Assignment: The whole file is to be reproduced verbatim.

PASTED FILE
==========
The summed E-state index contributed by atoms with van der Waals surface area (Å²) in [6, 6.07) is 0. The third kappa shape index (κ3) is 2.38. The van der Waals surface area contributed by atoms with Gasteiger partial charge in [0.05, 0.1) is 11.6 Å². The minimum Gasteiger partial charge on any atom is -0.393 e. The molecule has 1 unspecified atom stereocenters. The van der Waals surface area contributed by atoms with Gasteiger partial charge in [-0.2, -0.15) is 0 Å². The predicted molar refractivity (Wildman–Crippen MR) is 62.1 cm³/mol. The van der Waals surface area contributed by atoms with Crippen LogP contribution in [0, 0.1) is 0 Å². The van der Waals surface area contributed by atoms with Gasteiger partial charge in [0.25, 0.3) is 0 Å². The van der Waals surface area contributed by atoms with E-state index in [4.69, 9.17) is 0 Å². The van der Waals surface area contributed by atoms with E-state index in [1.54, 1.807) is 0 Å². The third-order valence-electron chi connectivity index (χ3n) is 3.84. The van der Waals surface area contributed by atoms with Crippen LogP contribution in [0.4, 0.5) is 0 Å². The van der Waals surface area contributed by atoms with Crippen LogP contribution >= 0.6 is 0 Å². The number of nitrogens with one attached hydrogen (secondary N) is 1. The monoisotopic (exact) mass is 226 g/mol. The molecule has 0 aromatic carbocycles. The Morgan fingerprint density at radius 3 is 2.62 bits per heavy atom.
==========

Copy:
The summed E-state index contributed by atoms with van der Waals surface area (Å²) in [6, 6.07) is 0. The third kappa shape index (κ3) is 2.38. The van der Waals surface area contributed by atoms with Gasteiger partial charge in [0.05, 0.1) is 11.6 Å². The minimum Gasteiger partial charge on any atom is -0.393 e. The molecule has 1 unspecified atom stereocenters. The van der Waals surface area contributed by atoms with Gasteiger partial charge in [-0.2, -0.15) is 0 Å². The predicted molar refractivity (Wildman–Crippen MR) is 62.1 cm³/mol. The van der Waals surface area contributed by atoms with Crippen LogP contribution in [0, 0.1) is 0 Å². The van der Waals surface area contributed by atoms with Gasteiger partial charge in [0.25, 0.3) is 0 Å². The van der Waals surface area contributed by atoms with E-state index in [4.69, 9.17) is 0 Å². The van der Waals surface area contributed by atoms with E-state index in [1.54, 1.807) is 0 Å². The third-order valence-electron chi connectivity index (χ3n) is 3.84. The van der Waals surface area contributed by atoms with Crippen LogP contribution in [0.4, 0.5) is 0 Å². The van der Waals surface area contributed by atoms with Crippen LogP contribution >= 0.6 is 0 Å². The number of nitrogens with one attached hydrogen (secondary N) is 1. The monoisotopic (exact) mass is 226 g/mol. The molecule has 0 aromatic carbocycles. The Morgan fingerprint density at radius 3 is 2.62 bits per heavy atom.